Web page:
THE tennis Braveheart has been depicted as a business hard heart.
However, Andy Murray's portrayal as Scrooge in an eviction controversy has proved to be a mystery for those involved in the £1.8 million deal to buy the Cromlix Hotel, near Dunblane.
Some families in The Square which sits near the hotel have complained that they are being forced out. But Judy Murray, the Wimbledon champion's mother, only agreed to buy these houses with vacant possession.
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The sellers - Henry and Edward Eden - have also confirmed all tenants were on short-term leases. It is understood many of the residents, too, were planning to move before the sale with one indicating he was looking for a spring departure.
One tenant apparently moved into The Square knowing a move was necessary before the hotel opened.
The row has disappointed Ms Murray, captain of the Great Britain Federation Cup team and a tennis coach. She said: "I feel this has been manufactured into a story and Andy has been dragged into this when he has no knowledge of any of this. The facts are I agreed to buy the houses in The Square with vacant possession and with the short-term leases it was thought there would be no problem."
The 26-year-old Olympic gold medallist had no part in any discussions and the purchase of The Square is to accommodate staff working at the hotel.
Ms Murray said: "The simple fact is that there is no public transport to the hotel and we felt we had to provide for our staff who could be working late at functions or whatever. It was the obvious move to buy The Square and we have gone about it in a professional and caring manner. The tenants have always known the situation and I understand that accommodation for them will be found."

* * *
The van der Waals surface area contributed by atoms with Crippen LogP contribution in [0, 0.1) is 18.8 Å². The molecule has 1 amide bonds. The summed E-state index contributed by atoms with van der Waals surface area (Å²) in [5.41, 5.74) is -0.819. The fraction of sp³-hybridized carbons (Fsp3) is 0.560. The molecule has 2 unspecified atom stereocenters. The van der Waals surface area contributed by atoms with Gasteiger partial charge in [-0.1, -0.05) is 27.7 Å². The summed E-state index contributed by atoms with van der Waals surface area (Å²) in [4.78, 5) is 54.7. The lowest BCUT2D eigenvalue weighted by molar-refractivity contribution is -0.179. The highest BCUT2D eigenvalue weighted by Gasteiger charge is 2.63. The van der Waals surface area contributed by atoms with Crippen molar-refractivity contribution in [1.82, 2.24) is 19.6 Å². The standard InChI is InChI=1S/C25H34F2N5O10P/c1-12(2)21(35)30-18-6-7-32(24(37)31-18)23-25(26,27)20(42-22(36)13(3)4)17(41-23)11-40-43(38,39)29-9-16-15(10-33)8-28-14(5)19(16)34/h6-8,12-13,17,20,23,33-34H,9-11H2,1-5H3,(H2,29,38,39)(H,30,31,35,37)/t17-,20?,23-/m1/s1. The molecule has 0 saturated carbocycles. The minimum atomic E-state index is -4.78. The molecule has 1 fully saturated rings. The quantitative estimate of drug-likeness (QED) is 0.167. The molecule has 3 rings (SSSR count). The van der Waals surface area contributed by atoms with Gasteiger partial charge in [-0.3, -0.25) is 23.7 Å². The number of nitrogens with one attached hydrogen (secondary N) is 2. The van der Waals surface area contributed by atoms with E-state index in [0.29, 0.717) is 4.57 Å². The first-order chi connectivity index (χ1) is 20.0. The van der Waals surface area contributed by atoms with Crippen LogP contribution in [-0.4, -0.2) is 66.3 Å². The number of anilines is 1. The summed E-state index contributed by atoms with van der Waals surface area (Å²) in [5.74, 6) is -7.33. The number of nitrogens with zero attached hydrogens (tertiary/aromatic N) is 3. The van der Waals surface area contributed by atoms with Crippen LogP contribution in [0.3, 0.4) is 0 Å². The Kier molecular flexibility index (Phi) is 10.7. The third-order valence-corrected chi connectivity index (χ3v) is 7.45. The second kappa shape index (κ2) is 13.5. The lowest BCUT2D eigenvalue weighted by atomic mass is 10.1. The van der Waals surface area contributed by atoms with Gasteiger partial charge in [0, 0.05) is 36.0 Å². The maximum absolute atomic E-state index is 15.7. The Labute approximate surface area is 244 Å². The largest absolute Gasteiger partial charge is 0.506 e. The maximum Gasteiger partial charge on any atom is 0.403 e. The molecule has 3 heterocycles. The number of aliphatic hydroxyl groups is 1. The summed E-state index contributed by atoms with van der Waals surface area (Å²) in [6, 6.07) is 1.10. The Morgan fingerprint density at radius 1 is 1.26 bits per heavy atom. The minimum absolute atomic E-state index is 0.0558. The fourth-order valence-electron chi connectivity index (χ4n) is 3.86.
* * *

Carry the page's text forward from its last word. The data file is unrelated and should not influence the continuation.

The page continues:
It is understood Stirling Council is hopeful of finding homes for the tenants who had been informed by the previous owners months ago that the hotel plans would include the sale of The Square with vacant possession.
The Murray family bought the hotel a year ago and intend to open it in April as a five-star, refurbished facility. It is part of a wider initiative by the family to invest in the area with a tennis academy and a six-hole golf course planned for the Park of Keir, near Dunblane.
"It is important for us to put something back in our backyard," said Ms Murray. "I accept that there may be cynical comments about making money but we could have bought a hotel anywhere. We are conscious that this will bring more than 40 jobs to the local community and will revitalise a local asset."
The Murrays, too, are keen to use local businesses to serve the hotel including landscaping, interior design and providing maintenance.
Murray, now back on tour after surgery following his Wimbledon win, has had no direct involvement with the negotiations with the previous owner and controversy over the tenants.
His mother said: "It is quite simple. The hotel was bought and then we entered negotiations to buy The Square. It makes a great story to portray Andy as some kind of wicked owner throwing people out on to the street. But there is one problem with that: it is not true."
After buying Cromlix House, a 15-room Victorian mansion, Andy Murray said: " I'm pleased to be able to give something back to the community I grew up in."
Jamie Murray, the US Open champion's brother, was married in the hotel in 2010.